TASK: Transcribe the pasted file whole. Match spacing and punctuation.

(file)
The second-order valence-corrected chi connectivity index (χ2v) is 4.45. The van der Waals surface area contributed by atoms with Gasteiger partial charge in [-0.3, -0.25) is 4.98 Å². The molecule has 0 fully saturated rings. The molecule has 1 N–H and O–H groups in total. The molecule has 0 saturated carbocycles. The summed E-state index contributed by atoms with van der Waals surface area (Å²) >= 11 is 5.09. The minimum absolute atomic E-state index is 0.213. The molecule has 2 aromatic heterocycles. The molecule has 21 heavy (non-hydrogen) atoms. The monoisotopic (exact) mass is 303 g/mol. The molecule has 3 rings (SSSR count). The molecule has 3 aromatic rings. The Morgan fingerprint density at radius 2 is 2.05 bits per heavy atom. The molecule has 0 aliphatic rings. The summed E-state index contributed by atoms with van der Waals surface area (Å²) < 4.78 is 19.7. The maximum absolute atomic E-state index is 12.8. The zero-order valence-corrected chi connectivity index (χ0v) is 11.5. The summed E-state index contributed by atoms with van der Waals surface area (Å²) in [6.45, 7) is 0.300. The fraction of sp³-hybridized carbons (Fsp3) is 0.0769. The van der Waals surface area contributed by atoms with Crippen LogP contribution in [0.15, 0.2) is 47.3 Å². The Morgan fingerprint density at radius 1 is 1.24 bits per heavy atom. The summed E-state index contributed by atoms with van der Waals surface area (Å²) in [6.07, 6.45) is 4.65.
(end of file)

The second-order valence-corrected chi connectivity index (χ2v) is 4.45. The van der Waals surface area contributed by atoms with Gasteiger partial charge in [-0.3, -0.25) is 4.98 Å². The molecule has 0 fully saturated rings. The molecule has 1 N–H and O–H groups in total. The molecule has 0 saturated carbocycles. The summed E-state index contributed by atoms with van der Waals surface area (Å²) >= 11 is 5.09. The minimum absolute atomic E-state index is 0.213. The molecule has 2 aromatic heterocycles. The molecule has 21 heavy (non-hydrogen) atoms. The monoisotopic (exact) mass is 303 g/mol. The molecule has 3 rings (SSSR count). The molecule has 3 aromatic rings. The Morgan fingerprint density at radius 2 is 2.05 bits per heavy atom. The molecule has 0 aliphatic rings. The summed E-state index contributed by atoms with van der Waals surface area (Å²) < 4.78 is 19.7. The maximum absolute atomic E-state index is 12.8. The zero-order valence-corrected chi connectivity index (χ0v) is 11.5. The summed E-state index contributed by atoms with van der Waals surface area (Å²) in [6.45, 7) is 0.300. The fraction of sp³-hybridized carbons (Fsp3) is 0.0769. The van der Waals surface area contributed by atoms with Crippen LogP contribution in [0.15, 0.2) is 47.3 Å². The Morgan fingerprint density at radius 1 is 1.24 bits per heavy atom. The summed E-state index contributed by atoms with van der Waals surface area (Å²) in [6.07, 6.45) is 4.65.